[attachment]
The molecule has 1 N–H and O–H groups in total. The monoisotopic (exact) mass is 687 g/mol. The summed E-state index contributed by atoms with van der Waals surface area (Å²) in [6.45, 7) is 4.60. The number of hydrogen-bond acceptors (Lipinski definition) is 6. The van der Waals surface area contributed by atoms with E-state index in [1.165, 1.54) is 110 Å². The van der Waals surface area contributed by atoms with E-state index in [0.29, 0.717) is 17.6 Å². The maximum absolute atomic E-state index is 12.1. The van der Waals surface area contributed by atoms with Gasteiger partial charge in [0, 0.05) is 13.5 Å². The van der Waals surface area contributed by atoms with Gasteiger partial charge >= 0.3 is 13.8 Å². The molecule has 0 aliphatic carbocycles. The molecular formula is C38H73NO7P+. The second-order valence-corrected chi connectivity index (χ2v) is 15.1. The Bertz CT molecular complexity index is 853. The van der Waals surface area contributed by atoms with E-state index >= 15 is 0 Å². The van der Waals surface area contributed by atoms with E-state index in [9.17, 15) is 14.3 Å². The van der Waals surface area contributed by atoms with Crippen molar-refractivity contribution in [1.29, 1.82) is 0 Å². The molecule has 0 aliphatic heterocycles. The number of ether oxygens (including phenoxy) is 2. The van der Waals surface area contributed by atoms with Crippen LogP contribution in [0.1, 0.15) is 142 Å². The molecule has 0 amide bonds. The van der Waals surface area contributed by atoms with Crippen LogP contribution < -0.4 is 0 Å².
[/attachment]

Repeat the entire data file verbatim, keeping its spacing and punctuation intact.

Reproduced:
The molecule has 1 N–H and O–H groups in total. The monoisotopic (exact) mass is 687 g/mol. The summed E-state index contributed by atoms with van der Waals surface area (Å²) in [6.45, 7) is 4.60. The number of hydrogen-bond acceptors (Lipinski definition) is 6. The van der Waals surface area contributed by atoms with E-state index in [1.165, 1.54) is 110 Å². The van der Waals surface area contributed by atoms with E-state index in [0.29, 0.717) is 17.6 Å². The maximum absolute atomic E-state index is 12.1. The van der Waals surface area contributed by atoms with Gasteiger partial charge in [0, 0.05) is 13.5 Å². The van der Waals surface area contributed by atoms with Gasteiger partial charge >= 0.3 is 13.8 Å². The molecule has 0 aliphatic carbocycles. The molecular formula is C38H73NO7P+. The second-order valence-corrected chi connectivity index (χ2v) is 15.1. The Bertz CT molecular complexity index is 853. The van der Waals surface area contributed by atoms with E-state index >= 15 is 0 Å². The van der Waals surface area contributed by atoms with E-state index in [9.17, 15) is 14.3 Å². The van der Waals surface area contributed by atoms with Crippen molar-refractivity contribution in [1.29, 1.82) is 0 Å². The molecule has 0 aliphatic heterocycles. The number of ether oxygens (including phenoxy) is 2. The van der Waals surface area contributed by atoms with Crippen LogP contribution in [0.1, 0.15) is 142 Å². The molecule has 0 amide bonds. The van der Waals surface area contributed by atoms with Crippen LogP contribution < -0.4 is 0 Å².